The U.S. Army is going high-tech to train soldiers for missions.
Fort Campbell’s Directorate of Plans, Training, Mobilization and Security this Thursday will be unveiling the latest soldier training simulator, called the Dismounted Soldier Training System to educate soldiers on dismounted patrol maneuvers through immersive virtual training.
Post officials say this simulator allows soldiers to undergo necessary training, without the added cost of fuel or spent ammunition.
Officials say when using the simulator, each soldier will be issued equipment that’s outfitted with sensors which will then feed the information about the soldier’s movements into the virtual world.
When using the simulator soldiers will also be able to see and hear the virtual environment and also communicate with other soldiers.
Officials say soldiers from the 194th Military Police Company will be practicing their skills on the simulator and their movements, errors and times will all be captured, which will then be reviewed by their leaders who will provide feedback following the completion of the session.
Kentucky State Police in Muhlenberg County recently welcomed a new commander to their ranks.
Captain Ricki Allen of Muhlenberg County was named as the Post-2 District Commander and is 21-year veteran of KSP and has held numerous assignments with the agency.
Captain Allen most recently served as the Post 3 Commander in Bowling Green and was quoted as saying that he felt honored and privileged to serve his hometown community and is looking forward to the challenges that lie ahead.
The Madisonville Post serves Caldwell, Christian, Crittenden and Hopkins Counties.
Governor Steve Beshear this week signed an executive order that he says will unite efforts to better prepare students for careers in the 21st Century.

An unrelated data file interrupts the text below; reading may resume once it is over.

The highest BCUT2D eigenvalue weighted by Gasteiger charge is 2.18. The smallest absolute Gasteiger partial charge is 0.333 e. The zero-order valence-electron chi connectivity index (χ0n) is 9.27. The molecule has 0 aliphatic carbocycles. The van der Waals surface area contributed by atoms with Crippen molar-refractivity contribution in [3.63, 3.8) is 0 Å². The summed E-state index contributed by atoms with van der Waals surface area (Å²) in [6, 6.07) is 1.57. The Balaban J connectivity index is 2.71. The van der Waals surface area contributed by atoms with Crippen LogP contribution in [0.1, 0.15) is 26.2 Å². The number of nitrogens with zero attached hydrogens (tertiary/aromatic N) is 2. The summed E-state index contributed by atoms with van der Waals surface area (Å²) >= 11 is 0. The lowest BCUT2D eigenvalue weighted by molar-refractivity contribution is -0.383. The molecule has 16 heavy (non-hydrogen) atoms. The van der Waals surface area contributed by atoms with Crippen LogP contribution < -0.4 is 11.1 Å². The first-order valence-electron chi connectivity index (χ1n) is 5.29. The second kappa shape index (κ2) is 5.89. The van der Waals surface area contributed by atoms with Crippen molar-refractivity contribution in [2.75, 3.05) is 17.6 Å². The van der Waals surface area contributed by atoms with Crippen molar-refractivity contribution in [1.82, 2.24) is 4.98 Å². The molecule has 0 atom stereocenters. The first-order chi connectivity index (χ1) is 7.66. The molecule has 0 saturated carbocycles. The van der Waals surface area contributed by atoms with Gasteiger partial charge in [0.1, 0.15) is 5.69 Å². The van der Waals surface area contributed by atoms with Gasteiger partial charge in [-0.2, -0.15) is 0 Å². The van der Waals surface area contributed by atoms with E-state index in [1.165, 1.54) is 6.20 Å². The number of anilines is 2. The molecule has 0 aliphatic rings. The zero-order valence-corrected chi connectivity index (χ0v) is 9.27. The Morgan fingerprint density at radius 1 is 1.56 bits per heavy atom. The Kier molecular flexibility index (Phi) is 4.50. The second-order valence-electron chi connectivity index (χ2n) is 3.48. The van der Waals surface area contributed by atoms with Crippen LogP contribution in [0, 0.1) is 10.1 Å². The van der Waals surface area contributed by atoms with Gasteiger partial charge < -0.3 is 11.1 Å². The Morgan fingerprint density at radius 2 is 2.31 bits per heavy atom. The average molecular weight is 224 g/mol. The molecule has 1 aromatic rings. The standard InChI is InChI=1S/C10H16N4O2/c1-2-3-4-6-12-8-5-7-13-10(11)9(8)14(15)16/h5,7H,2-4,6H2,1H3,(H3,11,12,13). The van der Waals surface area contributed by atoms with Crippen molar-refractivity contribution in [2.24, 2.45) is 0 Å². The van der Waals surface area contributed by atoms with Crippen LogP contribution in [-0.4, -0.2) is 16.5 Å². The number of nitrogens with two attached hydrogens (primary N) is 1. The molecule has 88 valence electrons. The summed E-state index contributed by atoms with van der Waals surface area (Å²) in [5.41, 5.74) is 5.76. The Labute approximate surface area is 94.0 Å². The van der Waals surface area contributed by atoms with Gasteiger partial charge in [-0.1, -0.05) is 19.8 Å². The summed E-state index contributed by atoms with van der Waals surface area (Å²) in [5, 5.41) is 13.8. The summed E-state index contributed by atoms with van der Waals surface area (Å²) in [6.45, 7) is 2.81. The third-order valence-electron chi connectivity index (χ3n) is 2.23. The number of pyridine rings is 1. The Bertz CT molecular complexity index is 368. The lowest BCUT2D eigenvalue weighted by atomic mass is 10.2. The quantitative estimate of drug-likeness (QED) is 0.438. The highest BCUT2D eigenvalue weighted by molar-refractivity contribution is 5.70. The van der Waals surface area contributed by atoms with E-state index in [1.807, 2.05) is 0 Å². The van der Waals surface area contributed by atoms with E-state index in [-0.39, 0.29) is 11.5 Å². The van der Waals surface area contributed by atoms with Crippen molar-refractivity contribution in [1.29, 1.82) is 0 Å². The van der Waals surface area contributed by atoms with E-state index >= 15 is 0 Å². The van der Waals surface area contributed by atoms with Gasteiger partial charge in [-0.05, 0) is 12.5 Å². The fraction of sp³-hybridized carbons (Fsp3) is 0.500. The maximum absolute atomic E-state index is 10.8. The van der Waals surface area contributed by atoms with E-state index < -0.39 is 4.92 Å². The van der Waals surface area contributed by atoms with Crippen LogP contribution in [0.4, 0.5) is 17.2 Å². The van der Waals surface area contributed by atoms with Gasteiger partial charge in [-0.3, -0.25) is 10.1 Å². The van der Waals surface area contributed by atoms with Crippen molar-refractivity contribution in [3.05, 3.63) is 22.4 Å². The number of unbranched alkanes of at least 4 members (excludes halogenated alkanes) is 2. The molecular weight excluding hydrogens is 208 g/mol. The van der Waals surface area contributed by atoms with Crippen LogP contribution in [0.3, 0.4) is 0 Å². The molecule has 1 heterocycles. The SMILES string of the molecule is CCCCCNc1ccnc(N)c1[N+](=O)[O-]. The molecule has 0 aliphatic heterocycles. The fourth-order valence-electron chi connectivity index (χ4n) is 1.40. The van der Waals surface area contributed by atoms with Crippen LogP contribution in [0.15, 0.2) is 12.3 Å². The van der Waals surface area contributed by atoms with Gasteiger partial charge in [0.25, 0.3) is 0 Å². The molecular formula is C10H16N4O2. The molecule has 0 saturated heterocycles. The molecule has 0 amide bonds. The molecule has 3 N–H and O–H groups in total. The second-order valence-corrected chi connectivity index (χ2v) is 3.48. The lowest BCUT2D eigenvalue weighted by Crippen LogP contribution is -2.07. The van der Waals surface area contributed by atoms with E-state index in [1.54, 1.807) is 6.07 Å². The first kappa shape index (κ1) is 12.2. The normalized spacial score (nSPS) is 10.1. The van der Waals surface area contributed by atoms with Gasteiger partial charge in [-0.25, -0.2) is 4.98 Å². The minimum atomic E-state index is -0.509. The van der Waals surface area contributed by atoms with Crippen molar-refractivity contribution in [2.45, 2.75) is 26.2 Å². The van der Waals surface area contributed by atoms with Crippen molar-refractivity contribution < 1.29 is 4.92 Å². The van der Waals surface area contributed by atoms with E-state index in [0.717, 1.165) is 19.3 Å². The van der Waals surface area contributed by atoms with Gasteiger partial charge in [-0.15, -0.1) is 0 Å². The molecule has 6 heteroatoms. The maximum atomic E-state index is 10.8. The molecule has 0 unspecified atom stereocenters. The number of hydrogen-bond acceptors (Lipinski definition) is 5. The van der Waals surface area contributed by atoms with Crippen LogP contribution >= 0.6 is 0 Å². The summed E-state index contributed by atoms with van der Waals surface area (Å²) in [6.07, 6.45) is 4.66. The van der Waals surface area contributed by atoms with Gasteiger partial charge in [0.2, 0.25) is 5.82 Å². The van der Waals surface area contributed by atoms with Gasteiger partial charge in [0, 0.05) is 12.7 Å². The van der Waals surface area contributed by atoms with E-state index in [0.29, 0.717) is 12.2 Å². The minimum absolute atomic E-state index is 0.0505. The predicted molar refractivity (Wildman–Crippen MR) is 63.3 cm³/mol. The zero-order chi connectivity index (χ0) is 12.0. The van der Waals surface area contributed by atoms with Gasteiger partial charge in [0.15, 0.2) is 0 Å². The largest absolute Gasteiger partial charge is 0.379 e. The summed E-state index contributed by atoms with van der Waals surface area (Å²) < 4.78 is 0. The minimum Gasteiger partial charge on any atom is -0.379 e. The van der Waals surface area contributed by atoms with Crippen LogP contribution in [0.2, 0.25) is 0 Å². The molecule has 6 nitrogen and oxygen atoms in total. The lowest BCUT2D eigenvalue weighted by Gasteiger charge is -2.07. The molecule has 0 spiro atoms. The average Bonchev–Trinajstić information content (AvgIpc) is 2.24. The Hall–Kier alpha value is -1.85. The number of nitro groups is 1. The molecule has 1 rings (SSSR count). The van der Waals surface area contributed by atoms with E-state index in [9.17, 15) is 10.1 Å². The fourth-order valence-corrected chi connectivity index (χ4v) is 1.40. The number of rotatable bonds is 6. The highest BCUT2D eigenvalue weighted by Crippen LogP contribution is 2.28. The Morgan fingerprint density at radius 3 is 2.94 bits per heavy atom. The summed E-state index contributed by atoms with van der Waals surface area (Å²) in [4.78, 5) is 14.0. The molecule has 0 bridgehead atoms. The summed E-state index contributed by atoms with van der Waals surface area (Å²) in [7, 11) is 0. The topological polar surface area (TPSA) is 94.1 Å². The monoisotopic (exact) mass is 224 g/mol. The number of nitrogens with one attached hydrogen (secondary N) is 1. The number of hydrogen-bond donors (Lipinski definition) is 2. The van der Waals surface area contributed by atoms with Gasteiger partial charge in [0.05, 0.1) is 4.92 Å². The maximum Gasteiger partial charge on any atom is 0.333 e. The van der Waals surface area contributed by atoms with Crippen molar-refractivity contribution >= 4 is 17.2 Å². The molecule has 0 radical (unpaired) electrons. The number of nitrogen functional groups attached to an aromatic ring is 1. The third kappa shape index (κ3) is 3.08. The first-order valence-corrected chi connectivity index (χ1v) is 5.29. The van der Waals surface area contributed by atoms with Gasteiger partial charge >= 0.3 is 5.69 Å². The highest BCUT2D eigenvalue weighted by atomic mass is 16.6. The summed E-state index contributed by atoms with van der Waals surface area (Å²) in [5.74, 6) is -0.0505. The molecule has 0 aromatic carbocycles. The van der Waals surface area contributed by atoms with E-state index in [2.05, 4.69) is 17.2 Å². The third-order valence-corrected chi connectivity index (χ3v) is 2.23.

The executive order will overhaul the state’s career and technical education system to help produce a skilled work force that businesses require today to remain competitive on a national and international scale.
The order combines the state’s two career and technical education systems under the advisement of Kentucky’s Department of Education.
Governor Steve Beshear says the career and technical education system should be first choice, not a last chance and he says students need an education system that provides job-training and learning opportunities that will put them on a career pathway.
The executive order also establishes a CTE Advisory Committee that will offer guidance in the design and implementation of programs.
Governor Beshear also remarked that studies have shown that graduation rates are higher among students who participate in CTE programs as opposed to those who do not and that seventy-five percent of Kentucky high school students were enrolled in career and technical education programs last year.
Christian Fiscal Court approved final reading of its property tax ordinance this morning, which includes a very slight increase to maintain revenue levels.
The increase equals an extra two dollars on the bill of an owner of a 100-thousand dollar property. Christian County Judge-Executive Steve Tribble says he thought it was important to keep the same level of money coming in to not take a step backward.
The City of Hopkinsville and Todd County Fiscal Court were able to increase revenue while keeping their property tax rates the same. Judge Tribble says the state looks at assessments and uses a formula to set tax rate options—and the numbers didn’t play out as well for the county.
The tax rate for tangible property actually decreased by three cents per 100 dollars of assessed value, according to Treasurer Walter Cummings. In other action, court entered an agreement with the City of Hopkinsville to use a revenue stream only available to Fiscal Court to re-pave East 21st Street, which has seen a considerable increase in traffic.
The work being done to make the proposed Oak Grove Village project a reality is happening with a pen and paper for now.
Oak Grove Director of Public Works Bill Chaudoin says now that the county has approved tax increment financing incentives, the next step is to wait for state officials to make an assessment of the project.
Once the state knows how much it will be on the hook for through its incentives, Chaudoin says the developer should have everything in place to get started.
The proposed development could include a shopping mall, some sort of amusement park, restaurants and even housing. The state, county and city have all approved tax incentives to make the project a reality.